My dad always joked that he encouraged me to play sports because I was supposed to be born a boy (I am the youngest of three girls—his final, failed attempt at contributing a Y chromosome to the world). After trying out a wide variety of athletic pursuits in the sixth grade (fencing, softball, and circus camp), I found basketball to be the most fulfilling. I ended up taking basketball pretty seriously and played all the way through high school and became a captain of the varsity team.
But then there’s the tragedy of being a 5’5’ female on a not-super-athletic campus—since I wasn’t willing to commit myself to the club basketball practice schedule, there weren’t many opportunities for me to play casual basketball. Whenever I would enter Dillon Gym on my way to the workout room, I’d pass the ongoing pick-up basketball games, which consisted of many tall, aggressive-looking men. I always wondered how they organized these games—did they just form organically, or is there some association of casual basketball players that I don’t know about? Either way, I never had the nerve to approach them and ask to join.
Last week, my hall-mate Max stuck his head into my room and asked if I was interested in walking over to Dillon Gym with him. I wasn’t doing anything interesting, so I changed, grabbed a book of poetry to read on a stationary-bike, and headed over. As we entered the gym, I heard the familiar heavy thumps, grunts and screeches coming from the various pick-up games. Just as I was about to retreat to the workout room, one of the players screamed over to Max:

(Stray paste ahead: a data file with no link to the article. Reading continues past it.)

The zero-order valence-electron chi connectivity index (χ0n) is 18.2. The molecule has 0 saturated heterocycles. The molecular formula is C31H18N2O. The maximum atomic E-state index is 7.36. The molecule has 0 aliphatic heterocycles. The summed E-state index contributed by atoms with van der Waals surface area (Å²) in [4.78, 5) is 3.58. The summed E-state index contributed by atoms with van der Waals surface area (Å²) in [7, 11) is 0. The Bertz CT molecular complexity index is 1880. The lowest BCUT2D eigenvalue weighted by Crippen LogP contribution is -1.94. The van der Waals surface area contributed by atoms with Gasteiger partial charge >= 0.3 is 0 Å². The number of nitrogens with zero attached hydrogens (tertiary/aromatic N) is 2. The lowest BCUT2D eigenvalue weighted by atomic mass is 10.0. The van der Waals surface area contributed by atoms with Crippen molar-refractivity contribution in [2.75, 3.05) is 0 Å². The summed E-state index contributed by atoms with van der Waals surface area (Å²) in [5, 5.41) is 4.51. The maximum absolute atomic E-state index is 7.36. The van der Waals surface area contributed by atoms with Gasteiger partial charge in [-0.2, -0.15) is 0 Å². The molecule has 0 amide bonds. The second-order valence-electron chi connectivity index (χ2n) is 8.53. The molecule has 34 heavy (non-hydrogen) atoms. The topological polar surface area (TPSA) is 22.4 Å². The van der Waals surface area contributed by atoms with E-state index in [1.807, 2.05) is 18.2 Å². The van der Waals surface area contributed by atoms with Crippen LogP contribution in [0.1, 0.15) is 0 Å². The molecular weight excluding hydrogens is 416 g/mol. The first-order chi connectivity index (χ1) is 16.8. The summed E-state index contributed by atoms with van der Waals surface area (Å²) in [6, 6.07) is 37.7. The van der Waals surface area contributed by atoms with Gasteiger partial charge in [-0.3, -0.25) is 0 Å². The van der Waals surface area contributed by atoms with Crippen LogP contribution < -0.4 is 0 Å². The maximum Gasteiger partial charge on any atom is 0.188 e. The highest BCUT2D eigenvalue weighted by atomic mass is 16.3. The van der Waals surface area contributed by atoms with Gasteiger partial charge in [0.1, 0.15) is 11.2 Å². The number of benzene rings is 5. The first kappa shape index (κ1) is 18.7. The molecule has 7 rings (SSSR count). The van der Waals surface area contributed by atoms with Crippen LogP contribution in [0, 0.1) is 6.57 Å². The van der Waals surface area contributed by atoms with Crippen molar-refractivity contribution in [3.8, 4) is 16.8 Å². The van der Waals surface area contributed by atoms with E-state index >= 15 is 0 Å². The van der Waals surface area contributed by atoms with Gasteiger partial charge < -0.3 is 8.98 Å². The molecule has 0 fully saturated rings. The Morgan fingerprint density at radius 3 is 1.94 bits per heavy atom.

“Yo, you wanna play?”
“Yeah I’ll go in for the next game,” Max responded casually. He then turned to me. “Lil, you want in?”
I instinctively said “oh, no. That wouldn’t end well.” I knew that he was just asking me out of courtesy.
“You sure?” he asked absently, as if he had already accepted my response.
In that moment, something came over me. My frolicsome sixth-grade self erupted through my apathetic college-sophomore exterior. “Actually, yeah. Yeah! I’ll play. If you don’t think they’d mind.” And that’s how I found myself playing in an all-male pick-up game.
At the start of the next game, everyone started matching up with the person they would guard. When I played with girls, I usually matched up with one of the shooting guards (or anyone who wasn’t really tall). However, my former strategy was useless in this context since everyone was four standard deviations taller than me.
So I stood there awkwardly and waited for a guy from the other team to drift over to me. A grad student whose name I did not catch (but I’ll refer to him as Phil for no particular reason) was the only one of the opposing team who wasn’t yet matched up with someone. After exchanging smirks with his fellow teammates, Phil leisurely approached me, swinging his arms heavily at his sides. I have never seen a sarcastic expression of “LOL” executed so brilliantly with body language alone.
As soon as he was within earshot of me, he said the following: “I’ll guard the female. I’m good with the ladies.”